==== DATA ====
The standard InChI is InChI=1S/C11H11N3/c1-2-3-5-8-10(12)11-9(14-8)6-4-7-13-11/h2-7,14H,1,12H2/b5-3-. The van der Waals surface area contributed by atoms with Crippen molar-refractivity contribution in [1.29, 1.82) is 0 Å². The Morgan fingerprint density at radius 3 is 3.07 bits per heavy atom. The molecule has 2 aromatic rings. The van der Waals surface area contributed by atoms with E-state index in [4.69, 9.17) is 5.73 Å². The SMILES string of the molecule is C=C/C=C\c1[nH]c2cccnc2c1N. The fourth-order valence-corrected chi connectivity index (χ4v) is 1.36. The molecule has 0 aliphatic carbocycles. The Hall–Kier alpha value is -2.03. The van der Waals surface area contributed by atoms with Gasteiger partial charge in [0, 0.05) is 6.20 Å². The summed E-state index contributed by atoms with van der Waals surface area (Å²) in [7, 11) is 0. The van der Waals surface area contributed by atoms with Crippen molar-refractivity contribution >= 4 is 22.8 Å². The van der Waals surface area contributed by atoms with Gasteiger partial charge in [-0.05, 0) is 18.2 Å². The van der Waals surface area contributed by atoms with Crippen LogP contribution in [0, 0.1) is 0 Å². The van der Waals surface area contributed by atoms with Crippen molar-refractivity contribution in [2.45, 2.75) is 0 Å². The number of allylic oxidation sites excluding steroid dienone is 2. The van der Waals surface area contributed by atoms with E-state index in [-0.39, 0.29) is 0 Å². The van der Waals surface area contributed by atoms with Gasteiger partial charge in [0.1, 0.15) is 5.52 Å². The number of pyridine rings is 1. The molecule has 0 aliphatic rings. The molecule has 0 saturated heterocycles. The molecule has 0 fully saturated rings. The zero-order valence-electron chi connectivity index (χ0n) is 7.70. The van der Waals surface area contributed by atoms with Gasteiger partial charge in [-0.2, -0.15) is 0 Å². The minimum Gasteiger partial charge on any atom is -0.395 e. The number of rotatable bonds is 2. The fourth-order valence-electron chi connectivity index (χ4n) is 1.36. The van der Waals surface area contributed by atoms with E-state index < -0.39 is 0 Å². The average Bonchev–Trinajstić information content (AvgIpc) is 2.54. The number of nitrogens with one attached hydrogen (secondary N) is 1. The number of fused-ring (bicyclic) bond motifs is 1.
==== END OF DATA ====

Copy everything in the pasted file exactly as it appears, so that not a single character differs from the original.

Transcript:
The standard InChI is InChI=1S/C11H11N3/c1-2-3-5-8-10(12)11-9(14-8)6-4-7-13-11/h2-7,14H,1,12H2/b5-3-. The van der Waals surface area contributed by atoms with Crippen molar-refractivity contribution in [1.29, 1.82) is 0 Å². The Morgan fingerprint density at radius 3 is 3.07 bits per heavy atom. The molecule has 2 aromatic rings. The van der Waals surface area contributed by atoms with E-state index in [4.69, 9.17) is 5.73 Å². The SMILES string of the molecule is C=C/C=C\c1[nH]c2cccnc2c1N. The fourth-order valence-corrected chi connectivity index (χ4v) is 1.36. The molecule has 0 aliphatic carbocycles. The Hall–Kier alpha value is -2.03. The van der Waals surface area contributed by atoms with Gasteiger partial charge in [0, 0.05) is 6.20 Å². The summed E-state index contributed by atoms with van der Waals surface area (Å²) in [7, 11) is 0. The van der Waals surface area contributed by atoms with Crippen molar-refractivity contribution >= 4 is 22.8 Å². The van der Waals surface area contributed by atoms with Gasteiger partial charge in [-0.05, 0) is 18.2 Å². The van der Waals surface area contributed by atoms with Crippen LogP contribution in [0, 0.1) is 0 Å². The van der Waals surface area contributed by atoms with Crippen molar-refractivity contribution in [2.45, 2.75) is 0 Å². The number of allylic oxidation sites excluding steroid dienone is 2. The van der Waals surface area contributed by atoms with E-state index in [-0.39, 0.29) is 0 Å². The van der Waals surface area contributed by atoms with Gasteiger partial charge in [0.1, 0.15) is 5.52 Å². The number of pyridine rings is 1. The molecule has 0 aliphatic rings. The molecule has 0 saturated heterocycles. The molecule has 0 fully saturated rings. The zero-order valence-electron chi connectivity index (χ0n) is 7.70. The van der Waals surface area contributed by atoms with Gasteiger partial charge in [-0.2, -0.15) is 0 Å². The minimum Gasteiger partial charge on any atom is -0.395 e. The number of rotatable bonds is 2. The fourth-order valence-electron chi connectivity index (χ4n) is 1.36. The van der Waals surface area contributed by atoms with E-state index < -0.39 is 0 Å². The average Bonchev–Trinajstić information content (AvgIpc) is 2.54. The number of nitrogens with one attached hydrogen (secondary N) is 1. The number of fused-ring (bicyclic) bond motifs is 1.